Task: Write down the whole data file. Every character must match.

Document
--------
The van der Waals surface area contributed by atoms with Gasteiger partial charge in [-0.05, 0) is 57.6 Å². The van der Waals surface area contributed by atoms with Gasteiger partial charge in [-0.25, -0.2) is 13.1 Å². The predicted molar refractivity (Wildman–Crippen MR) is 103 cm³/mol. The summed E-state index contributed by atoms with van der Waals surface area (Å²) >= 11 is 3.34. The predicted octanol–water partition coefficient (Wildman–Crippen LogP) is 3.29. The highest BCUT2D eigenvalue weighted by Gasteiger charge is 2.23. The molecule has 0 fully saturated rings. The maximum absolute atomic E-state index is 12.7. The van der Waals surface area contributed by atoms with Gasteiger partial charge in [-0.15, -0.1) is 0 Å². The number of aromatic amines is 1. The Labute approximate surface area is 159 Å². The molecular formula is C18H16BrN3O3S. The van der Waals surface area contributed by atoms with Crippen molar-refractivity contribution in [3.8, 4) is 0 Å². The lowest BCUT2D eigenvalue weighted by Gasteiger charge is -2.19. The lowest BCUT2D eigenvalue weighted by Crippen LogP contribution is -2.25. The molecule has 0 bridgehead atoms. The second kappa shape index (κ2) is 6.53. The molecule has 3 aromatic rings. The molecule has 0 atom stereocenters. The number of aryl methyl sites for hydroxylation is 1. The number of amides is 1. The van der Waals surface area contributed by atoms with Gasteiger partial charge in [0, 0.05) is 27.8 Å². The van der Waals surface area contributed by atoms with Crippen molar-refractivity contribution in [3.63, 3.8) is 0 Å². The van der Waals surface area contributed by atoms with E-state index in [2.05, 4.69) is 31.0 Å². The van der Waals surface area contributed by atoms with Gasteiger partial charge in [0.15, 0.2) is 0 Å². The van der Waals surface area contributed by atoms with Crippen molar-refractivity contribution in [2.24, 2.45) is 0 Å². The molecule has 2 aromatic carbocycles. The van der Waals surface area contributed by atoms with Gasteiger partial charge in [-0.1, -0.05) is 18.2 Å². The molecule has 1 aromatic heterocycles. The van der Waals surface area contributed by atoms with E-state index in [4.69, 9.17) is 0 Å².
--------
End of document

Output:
The van der Waals surface area contributed by atoms with Gasteiger partial charge in [-0.05, 0) is 57.6 Å². The van der Waals surface area contributed by atoms with Gasteiger partial charge in [-0.25, -0.2) is 13.1 Å². The predicted molar refractivity (Wildman–Crippen MR) is 103 cm³/mol. The summed E-state index contributed by atoms with van der Waals surface area (Å²) >= 11 is 3.34. The predicted octanol–water partition coefficient (Wildman–Crippen LogP) is 3.29. The highest BCUT2D eigenvalue weighted by Gasteiger charge is 2.23. The molecule has 0 fully saturated rings. The maximum absolute atomic E-state index is 12.7. The van der Waals surface area contributed by atoms with Gasteiger partial charge in [-0.15, -0.1) is 0 Å². The number of aromatic amines is 1. The Labute approximate surface area is 159 Å². The molecular formula is C18H16BrN3O3S. The van der Waals surface area contributed by atoms with Crippen molar-refractivity contribution in [3.8, 4) is 0 Å². The lowest BCUT2D eigenvalue weighted by Gasteiger charge is -2.19. The lowest BCUT2D eigenvalue weighted by Crippen LogP contribution is -2.25. The molecule has 0 bridgehead atoms. The second kappa shape index (κ2) is 6.53. The molecule has 3 aromatic rings. The molecule has 0 atom stereocenters. The number of aryl methyl sites for hydroxylation is 1. The number of amides is 1. The van der Waals surface area contributed by atoms with Gasteiger partial charge in [0, 0.05) is 27.8 Å². The van der Waals surface area contributed by atoms with Crippen molar-refractivity contribution in [3.63, 3.8) is 0 Å². The van der Waals surface area contributed by atoms with E-state index in [2.05, 4.69) is 31.0 Å². The van der Waals surface area contributed by atoms with Gasteiger partial charge in [0.15, 0.2) is 0 Å². The van der Waals surface area contributed by atoms with Crippen molar-refractivity contribution in [2.24, 2.45) is 0 Å². The molecule has 2 aromatic carbocycles. The van der Waals surface area contributed by atoms with Gasteiger partial charge in [-0.1, -0.05) is 18.2 Å². The molecule has 1 aromatic heterocycles. The van der Waals surface area contributed by atoms with E-state index in [4.69, 9.17) is 0 Å².